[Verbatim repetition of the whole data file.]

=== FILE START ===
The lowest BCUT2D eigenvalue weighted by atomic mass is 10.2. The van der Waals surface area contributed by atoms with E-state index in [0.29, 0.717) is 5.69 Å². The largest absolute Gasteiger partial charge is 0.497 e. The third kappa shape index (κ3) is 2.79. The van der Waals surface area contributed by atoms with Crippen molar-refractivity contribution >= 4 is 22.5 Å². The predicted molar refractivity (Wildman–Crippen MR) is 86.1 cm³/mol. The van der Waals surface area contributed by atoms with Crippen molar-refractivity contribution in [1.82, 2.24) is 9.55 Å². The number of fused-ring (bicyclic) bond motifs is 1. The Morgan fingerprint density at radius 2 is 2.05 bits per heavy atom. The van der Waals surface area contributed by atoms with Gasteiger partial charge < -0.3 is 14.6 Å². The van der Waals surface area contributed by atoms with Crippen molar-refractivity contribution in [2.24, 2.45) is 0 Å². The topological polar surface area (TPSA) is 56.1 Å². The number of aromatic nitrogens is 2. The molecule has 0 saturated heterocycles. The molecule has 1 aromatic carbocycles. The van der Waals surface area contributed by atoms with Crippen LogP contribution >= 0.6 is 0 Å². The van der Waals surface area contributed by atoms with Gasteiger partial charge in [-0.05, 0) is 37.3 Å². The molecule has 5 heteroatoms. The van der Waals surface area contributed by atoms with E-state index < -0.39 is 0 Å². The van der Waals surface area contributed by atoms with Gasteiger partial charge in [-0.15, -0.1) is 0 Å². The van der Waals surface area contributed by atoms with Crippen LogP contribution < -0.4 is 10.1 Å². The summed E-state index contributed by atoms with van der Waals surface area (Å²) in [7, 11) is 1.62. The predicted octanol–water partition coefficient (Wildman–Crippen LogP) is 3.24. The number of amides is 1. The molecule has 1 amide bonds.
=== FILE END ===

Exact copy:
The lowest BCUT2D eigenvalue weighted by atomic mass is 10.2. The van der Waals surface area contributed by atoms with E-state index in [0.29, 0.717) is 5.69 Å². The largest absolute Gasteiger partial charge is 0.497 e. The third kappa shape index (κ3) is 2.79. The van der Waals surface area contributed by atoms with Crippen molar-refractivity contribution >= 4 is 22.5 Å². The predicted molar refractivity (Wildman–Crippen MR) is 86.1 cm³/mol. The van der Waals surface area contributed by atoms with Crippen molar-refractivity contribution in [1.82, 2.24) is 9.55 Å². The number of fused-ring (bicyclic) bond motifs is 1. The Morgan fingerprint density at radius 2 is 2.05 bits per heavy atom. The van der Waals surface area contributed by atoms with Gasteiger partial charge < -0.3 is 14.6 Å². The van der Waals surface area contributed by atoms with Crippen molar-refractivity contribution in [2.24, 2.45) is 0 Å². The topological polar surface area (TPSA) is 56.1 Å². The number of aromatic nitrogens is 2. The molecule has 0 saturated heterocycles. The molecule has 1 aromatic carbocycles. The van der Waals surface area contributed by atoms with Crippen LogP contribution >= 0.6 is 0 Å². The van der Waals surface area contributed by atoms with Gasteiger partial charge in [-0.05, 0) is 37.3 Å². The molecule has 5 heteroatoms. The van der Waals surface area contributed by atoms with E-state index < -0.39 is 0 Å². The van der Waals surface area contributed by atoms with Gasteiger partial charge in [-0.15, -0.1) is 0 Å². The van der Waals surface area contributed by atoms with Crippen LogP contribution < -0.4 is 10.1 Å². The summed E-state index contributed by atoms with van der Waals surface area (Å²) in [7, 11) is 1.62. The predicted octanol–water partition coefficient (Wildman–Crippen LogP) is 3.24. The number of amides is 1. The molecule has 1 amide bonds.